"Frankincense 'fights cancer'," is the festive health headline from the Mail Online. The "aromatic substance from the Nativity story could help treat ovarian tumours," it says. The news is based on a University of Leicester press release entitled "Christmas gift brings treatment hope for cancer patients". In tests, Leicester University researchers found that a chemical in frankincense killed cells from hard-to-treat tumours.
Unfortunately, many more Christmases are likely to pass before anyone is treated with frankincense for ovarian cancer. This is because the news is based on positive early findings from research carried out on the AKBA compound found in frankincense and ovarian cancer cells in a lab.
The press release says the researchers have been able to show the ability of the compound to combat cancer cells in late-stage ovarian cancer. This is festive news, and the press team at the University of Leicester should be congratulated for their ingenuity.
However, limited conclusions can be drawn from the preliminary findings of this laboratory study as it is yet to be published in a peer-reviewed journal. And some of the claims should not be taken at face value; in particular the press release's claim that frankincense has no known side effects. Such claims would need rigorous scientific evaluation before they could be verified.
This research is still at a very early stage and as the press release points out, frankincense is yet to be studied for the treatment of ovarian cancer in humans.
While the use of frankincense as a cancer cure may still be a long way off, you may be surprised to learn that all three of Jesus' nativity gifts have been explored for their medical properties.
The government has published a full response to the 290 recommendations made by Robert Francis, following the public inquiry in to the failings at Mid Staffordshire NHS Foundation Trust. This follows the government's initial response in February 2013, which included the introduction of a new hospital inspection regime and legislation for a duty of candour on NHS organisations so they have to be open with families and patients when things go wrong
Actions on safety and openness include:
NHS Direct announced earlier this year that it would seek to withdraw from its NHS 111 contracts, and Commissioners have now identified alternative providers. NHS Direct's 111 staff and call centres are due to transfer to five Ambulance Trusts by the end of November, details of which are currently being finalised. In the light of these transfers, the Board of NHS Direct has reviewed its future as a viable independent organisation and, in agreement with the NHS Trust Development Authority and NHS England, has arrived at a decision to cease operations at the end of this financial year.
No patient services will be affected by the Board's decision, as we expect each of the services that NHS Direct is commissioned to provide beyond March 2014, will be transferred to other organisations, together with the staff who provide them. At its Board meeting on Monday 28 October, NHS Direct NHS Trust will launch a formal consultation on the implications for staff of this decision. It is hoped that the number of redundancies arising will be kept to a minimum through transfer and redeployment of staff to other organisations.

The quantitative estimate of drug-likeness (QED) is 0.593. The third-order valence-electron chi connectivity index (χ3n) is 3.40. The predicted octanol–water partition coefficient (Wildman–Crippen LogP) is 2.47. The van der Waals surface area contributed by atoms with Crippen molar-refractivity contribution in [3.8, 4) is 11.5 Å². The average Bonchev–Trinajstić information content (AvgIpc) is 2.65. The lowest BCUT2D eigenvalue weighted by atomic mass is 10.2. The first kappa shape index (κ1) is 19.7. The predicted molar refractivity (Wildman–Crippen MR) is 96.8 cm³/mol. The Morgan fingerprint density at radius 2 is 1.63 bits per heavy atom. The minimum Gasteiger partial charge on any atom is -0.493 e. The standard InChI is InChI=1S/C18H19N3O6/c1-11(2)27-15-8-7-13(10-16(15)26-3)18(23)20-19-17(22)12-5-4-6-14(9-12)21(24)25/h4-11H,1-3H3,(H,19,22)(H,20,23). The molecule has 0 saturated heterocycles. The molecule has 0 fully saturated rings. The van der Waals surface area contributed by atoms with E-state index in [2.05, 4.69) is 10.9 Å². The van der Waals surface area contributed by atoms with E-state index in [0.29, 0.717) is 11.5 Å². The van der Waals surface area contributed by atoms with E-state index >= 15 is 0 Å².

In September NHS England confirmed that the telephone contingency service, which has been providing in support of NHS 111 in some areas of England, will cease at the end of February 2014. It is NHS England's intention, at this stage, not to continue to commission the Dental Nurse Assessment Service or the Complex Health Information and Medicines Enquiry Service beyond 31 March 2014. As a result, we expect all elements of the original 0845 telephone service will cease by March 2014. These intentions are subject to ratification by NHS England's Board.
Chair of NHS Direct, Joanne Shaw, said "The closure of NHS Direct marks the end of its 15 years of continuous innovation, during which time it has led the world in remote health assessment, advice and information. It is an enormous privilege to have been part of this journey, and I look back over my 10 years with NHS Direct with gratitude and respect for the staff who have created this exceptional service. I look forward to seeing other organisations take forward a number of the services developed by NHS Direct, and I wish them well as they exploit the ever-growing reach and power of technology, to provide value to patients and the NHS."
Elite hospitals handed contracts to transform ‘special measures’ hospitals
Health Secretary Jeremy Hunt has set out the Government’s plans to help prevent future failures of care and safety at NHS hospitals.
In the wake of the scandal over standards at Mid Staffordshire NHS Foundation Trust and subsequent Keogh Review which looked at 14 NHS Trusts with high mortality rates, 11 of those Trusts have already been placed in ‘special measures’.
The UK has become the drug and alcohol "addictions capital of Europe", a think tank has warned.
The Centre for Social Justice - set up by Work and Pensions Secretary Iain Duncan Smith - said drink and drug abuse cost the UK £36bn a year.
Its report warned that the UK has become a hub for websites peddling potentially dangerous "legal highs". The CSJ also criticised the government for failing to tackle heroin addiction and cheaply available alcohol. The report, No Quick Fix, found that last year 52 people in England and Wales died after taking legal highs, up from 28 the previous year.